Next weekend (12-13 October) is Open House, Brisbane when a wide variety of otherwise private buildings are thrown open to the public.
The concept began in England, where there has been an Open House London since 1992, but in the last few years the idea has spread more widely. Melbourne has been involved since 2008, and Brisbane, Adelaide and Perth now have open days as well, though sadly, our 2 oldest capital cities, Sydney and Hobart, do not.
The aim is to open up interesting buildings that are not normally accessible to the general public. Private institutions such as clubs and societies, government offices, commercial buildings that are old, or beautiful, or interesting – or all three – are open for us, the curious public, to have an annual snoop around.
I was lucky enough to be in London one year, quite accidentally, on its Open House weekend. With more preparation and more stamina, I might have seen more, but as it was, I spent a happy hour or so pottering around Marlborough House. The building is now the Commonwealth Secretariat, and usually closed to visitors (though you can visit it digitally, with vertiginous 360 degree views here).
Marlborough House was built as a town house for John and Sarah Churchill, first Duke and Duchess of Marlborough, and is just the sort of pied-à-terre you might expect from a couple whose idea of a country shack was Blenheim Palace. Marlborough House wallows in stucco ornamentation, gilded cornices and chandeliers. Sarah Churchill first hired Sir Christopher Wren – as you do – but sacked him, presumably for not being sufficiently over the top. John Churchill may have beaten Louis XIV’s armies on the field, but Louis got his own back architecturally. Along the rear of the building is a long gallery which was clearly influenced by Versailles’s gallerie des glaces.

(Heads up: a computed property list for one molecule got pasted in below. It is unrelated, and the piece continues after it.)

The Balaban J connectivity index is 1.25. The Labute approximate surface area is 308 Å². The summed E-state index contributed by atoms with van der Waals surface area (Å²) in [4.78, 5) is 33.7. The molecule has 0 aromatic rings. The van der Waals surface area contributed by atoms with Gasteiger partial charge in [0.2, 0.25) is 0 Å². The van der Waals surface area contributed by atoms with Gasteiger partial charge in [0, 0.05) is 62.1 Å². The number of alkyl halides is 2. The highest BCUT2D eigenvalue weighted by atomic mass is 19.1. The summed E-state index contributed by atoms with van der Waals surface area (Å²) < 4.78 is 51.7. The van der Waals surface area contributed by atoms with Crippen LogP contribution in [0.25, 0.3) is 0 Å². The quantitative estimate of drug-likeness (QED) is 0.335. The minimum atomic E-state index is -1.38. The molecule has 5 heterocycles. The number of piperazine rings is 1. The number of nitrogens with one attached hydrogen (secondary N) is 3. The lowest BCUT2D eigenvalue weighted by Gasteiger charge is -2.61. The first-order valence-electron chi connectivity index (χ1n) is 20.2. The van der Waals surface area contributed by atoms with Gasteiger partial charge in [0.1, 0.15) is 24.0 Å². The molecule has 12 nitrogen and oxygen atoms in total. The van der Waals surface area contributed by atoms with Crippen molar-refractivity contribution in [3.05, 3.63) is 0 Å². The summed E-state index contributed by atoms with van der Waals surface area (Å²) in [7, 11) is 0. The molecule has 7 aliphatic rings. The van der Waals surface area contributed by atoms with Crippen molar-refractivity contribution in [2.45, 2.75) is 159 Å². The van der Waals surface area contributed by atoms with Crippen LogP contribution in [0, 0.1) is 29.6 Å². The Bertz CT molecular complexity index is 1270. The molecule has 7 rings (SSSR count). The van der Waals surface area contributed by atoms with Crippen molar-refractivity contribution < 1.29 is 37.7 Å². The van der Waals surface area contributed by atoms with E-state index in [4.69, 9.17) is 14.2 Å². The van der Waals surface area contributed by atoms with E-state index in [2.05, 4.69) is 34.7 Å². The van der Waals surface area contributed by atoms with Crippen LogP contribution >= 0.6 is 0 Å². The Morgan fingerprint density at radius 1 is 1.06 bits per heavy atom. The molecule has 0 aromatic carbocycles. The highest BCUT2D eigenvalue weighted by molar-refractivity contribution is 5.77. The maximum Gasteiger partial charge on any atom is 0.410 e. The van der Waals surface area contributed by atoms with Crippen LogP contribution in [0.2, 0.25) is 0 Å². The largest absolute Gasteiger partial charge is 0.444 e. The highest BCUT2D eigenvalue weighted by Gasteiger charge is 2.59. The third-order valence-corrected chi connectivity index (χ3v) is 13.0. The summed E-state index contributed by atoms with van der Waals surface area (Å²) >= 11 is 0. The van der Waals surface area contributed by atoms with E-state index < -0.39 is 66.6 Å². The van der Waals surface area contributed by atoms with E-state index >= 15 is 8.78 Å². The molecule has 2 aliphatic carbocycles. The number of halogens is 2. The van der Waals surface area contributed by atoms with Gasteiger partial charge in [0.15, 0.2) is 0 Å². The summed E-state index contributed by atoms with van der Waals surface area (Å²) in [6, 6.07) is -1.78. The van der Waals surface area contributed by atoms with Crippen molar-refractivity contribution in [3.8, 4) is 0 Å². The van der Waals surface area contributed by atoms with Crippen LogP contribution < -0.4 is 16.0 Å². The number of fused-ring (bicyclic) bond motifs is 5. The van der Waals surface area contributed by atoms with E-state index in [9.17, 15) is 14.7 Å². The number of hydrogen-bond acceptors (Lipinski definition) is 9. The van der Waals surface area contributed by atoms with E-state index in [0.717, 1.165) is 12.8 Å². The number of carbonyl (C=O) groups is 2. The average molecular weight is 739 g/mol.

This room is now the main conference room, and it is almost entirely filled with an enormous table, large enough so that every member of the British Commonwealth can sit down together in a round table discussion. Except that the table is not round, but an extended oval. The seating is arranged alphabetically around the circumference, from A to Z, starting at the middle of one long side. This arrangement means that M for Malta can happily chat across the narrow axis to A for Antigua or Z for Zambia, but G for Guyana might have difficulty communicating with S for Singapore along the long axis.
When I was there about 12 years ago, relations between Australia and Malaysia were still tetchy after years of very personal antagonism between Prime Ministers Paul Keating of Australia and Mahathir Mohamad of Malaysia, and visions of them glowering at each other across the table during heads of government meetings really made my day. It’s a bit of a disappointment to discover that they never met there, and the seating is laid out as it was at a much earlier Commonwealth Heads of Government meeting in 1969.
As the role of the Commonwealth inevitably declines, no doubt eventually Marlborough House will be recycled once again. Goodness knows what they’ll do with that table. They will need to break it up to get it out the door, but I suppose that’s how they got it in there in the first place.
Meanwhile, Brisbane’s Open House day offers some interesting possibilities. Tattersall’s Club has a splendid Daphne Mayo frieze, the Irish Club’s Tara House has wonderful stained glass, and the Masonic Memorial Temple has terrific black and white marble decorations.
It should be a good weekend, though there will be fewer nymphs, and less stucco generally.